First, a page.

James Martin reveals how to make BBQ sauce
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Barbecue season is finally here and many will be descending on their gardens for some alfresco eating. Before firing up the grill, it is important that the barbecue is clean and ready for use.
How can you clean a barbecue?
After grilling, it is a good idea to scrape off food residue when the grill is still warm.
For this purpose, use a specialist barbecue grill cleaning brush.
Once the grill has cooled down, work can start on getting the grills clean and sparkly.
Baking soda can be used for a variety of cleaning tasks around the home, including cleaning barbecue grills.
Metals expert Paul McFadyen, MD at specialist metal provider, metals4U, said: “Stainless steel is used for barbecue grills as it’s hard wearing and doesn’t rust like most other metals – when cleaning it you should be really careful not to use anything too abrasive that might damage the metal coating.
“We advise using baking soda mixed with water to form a paste to remove any dirt, as it is non-toxic.
“Be sure to rinse the area well after treating, and dry it with a microfibre cloth to prevent watermarks.
“You can also use baking soda to clean aluminium – so if your pots and pans are looking grubby or you have tough to remove stains, use the same paste to get them looking shiny and new.”
Some also recommend cleaning barbecue grills by hand after soaking the grills in hot water and washing-up liquid.
There are also a number of dedicated barbecue cleaning products on the market which can help shift burnt on food and dirt, just follow the manufacturers instructions.
Different barbecues may require different cleaning methods, so check the model’s instructions before cleaning.
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Why is barbecue hygiene so important?
It’s important to make sure barbecues are clean in order to keep people safe and prevent cases of food poisoning.
The Hygiene Doctor, Dr Lisa Ackerley, said: “Research by NSF International shows that a third of people are making BBQ food safety mistakes such as mixing raw and cooked foods before grilling, not washing their hands or checking the BBQ is hot enough before they start to cook.
“That’s why we’re urging Brits to consider their BBQ food safety this weekend to ensure we can all enjoy the Bank Holiday!”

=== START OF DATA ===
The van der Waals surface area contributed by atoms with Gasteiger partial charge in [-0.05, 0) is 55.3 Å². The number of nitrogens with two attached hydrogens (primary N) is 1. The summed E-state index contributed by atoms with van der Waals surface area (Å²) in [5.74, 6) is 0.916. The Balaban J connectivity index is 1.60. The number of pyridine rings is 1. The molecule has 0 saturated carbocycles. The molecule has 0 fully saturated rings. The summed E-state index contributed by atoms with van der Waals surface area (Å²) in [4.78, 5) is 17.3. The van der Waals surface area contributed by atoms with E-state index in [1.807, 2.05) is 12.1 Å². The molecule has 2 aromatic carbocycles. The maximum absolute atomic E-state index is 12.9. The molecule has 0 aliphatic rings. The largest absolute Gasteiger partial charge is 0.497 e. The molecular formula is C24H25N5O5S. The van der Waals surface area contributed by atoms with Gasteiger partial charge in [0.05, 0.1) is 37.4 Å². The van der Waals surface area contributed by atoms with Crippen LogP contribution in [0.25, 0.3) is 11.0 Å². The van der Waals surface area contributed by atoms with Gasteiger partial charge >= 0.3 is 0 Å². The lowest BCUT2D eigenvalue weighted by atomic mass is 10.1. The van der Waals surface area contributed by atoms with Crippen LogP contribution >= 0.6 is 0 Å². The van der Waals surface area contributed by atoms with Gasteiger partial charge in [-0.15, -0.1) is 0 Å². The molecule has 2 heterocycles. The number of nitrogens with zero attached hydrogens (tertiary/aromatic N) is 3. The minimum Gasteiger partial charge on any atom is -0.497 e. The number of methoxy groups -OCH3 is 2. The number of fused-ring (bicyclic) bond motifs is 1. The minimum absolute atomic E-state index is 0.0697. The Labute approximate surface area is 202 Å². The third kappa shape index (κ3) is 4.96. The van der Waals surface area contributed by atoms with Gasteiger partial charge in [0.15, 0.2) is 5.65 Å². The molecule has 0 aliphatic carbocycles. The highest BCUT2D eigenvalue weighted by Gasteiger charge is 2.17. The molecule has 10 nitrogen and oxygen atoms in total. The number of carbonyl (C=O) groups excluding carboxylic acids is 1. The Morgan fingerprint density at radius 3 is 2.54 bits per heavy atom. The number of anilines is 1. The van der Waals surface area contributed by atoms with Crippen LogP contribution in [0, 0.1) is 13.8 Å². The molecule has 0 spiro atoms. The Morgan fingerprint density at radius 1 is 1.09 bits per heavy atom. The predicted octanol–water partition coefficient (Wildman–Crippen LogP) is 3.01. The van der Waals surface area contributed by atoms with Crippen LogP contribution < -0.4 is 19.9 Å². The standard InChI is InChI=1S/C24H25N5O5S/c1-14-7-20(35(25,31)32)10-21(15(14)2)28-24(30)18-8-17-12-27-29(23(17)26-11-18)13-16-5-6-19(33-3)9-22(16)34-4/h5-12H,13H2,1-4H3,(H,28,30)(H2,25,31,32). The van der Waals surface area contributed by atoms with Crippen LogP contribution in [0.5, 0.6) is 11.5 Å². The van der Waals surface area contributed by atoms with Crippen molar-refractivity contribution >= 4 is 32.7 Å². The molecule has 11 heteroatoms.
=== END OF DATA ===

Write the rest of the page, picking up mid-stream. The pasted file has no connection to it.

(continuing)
Dr Lisa Ackerley and NSF International have provided a list of top 10 tips to ensure safe barbecuing, including:
- Where possible, avoid actually touching raw meat and vegetables – put them on the BBQ with utensils. This reduces risks of getting dangerous bacteria on your hands.
- Ensure you are using different utensils to put raw meat and vegetables on the BBQ and a different set to take the cooked foods off to avoid cross contamination. Alternatively, you could put the raw meat on the fire and then put the utensils in the BBQ heat immediately to disinfect them.
- Don’t put cooked meats onto a platter that was used to carry out raw meat to the BBQ.
- Place a bowl of hot soapy water and soap next to your BBQ to ensure you are able to wash your hands after handling raw meat and vegetables. Hand gel is also useful.
- Use a thermometer to check the temperature of your meat before consuming (75oC) – make sure to insert the thermometer into the thickest part of the meat. Whilst whole steaks of beef and lamb may be served rare, never serve burgers, chicken, sausages or pork undercooked because bacteria could be present in the centre. Disinfect the probe on the thermometer after use.
- Make life easier the next time and clean your BBQ grill after using it by scraping residues into the flames with a BBQ cleaning tool, and let the heat do the work.
- Studies have shown that the built-in side tables on barbecues are hot spots for bacteria and may be contaminated not just from raw meats but also by birds and pests so make sure you’re cleaning these surfaces with an antibacterial cleaner before cooking. And don’t forget the outdoor dining tables also need a clean before use.
- Whilst the BBQ gets hot enough to kill some bacteria, it won’t remove allergens, so if someone is allergic to a food group you may need to cook their food first on a cleaned grill or even in the kitchen, separately to be safe.
- If using marinades, make two batches – one to marinate the raw meat and one to use with cooked meat.
- Minimise the time you leave food out of refrigeration to around one to two hours max – the hotter the day, the faster the bacteria can grow. You could have an ice box handy to keep foods in next to the BBQ if you have a lot of food to cook, but don’t mix up raw and ready-to-eat foods (such as salads).
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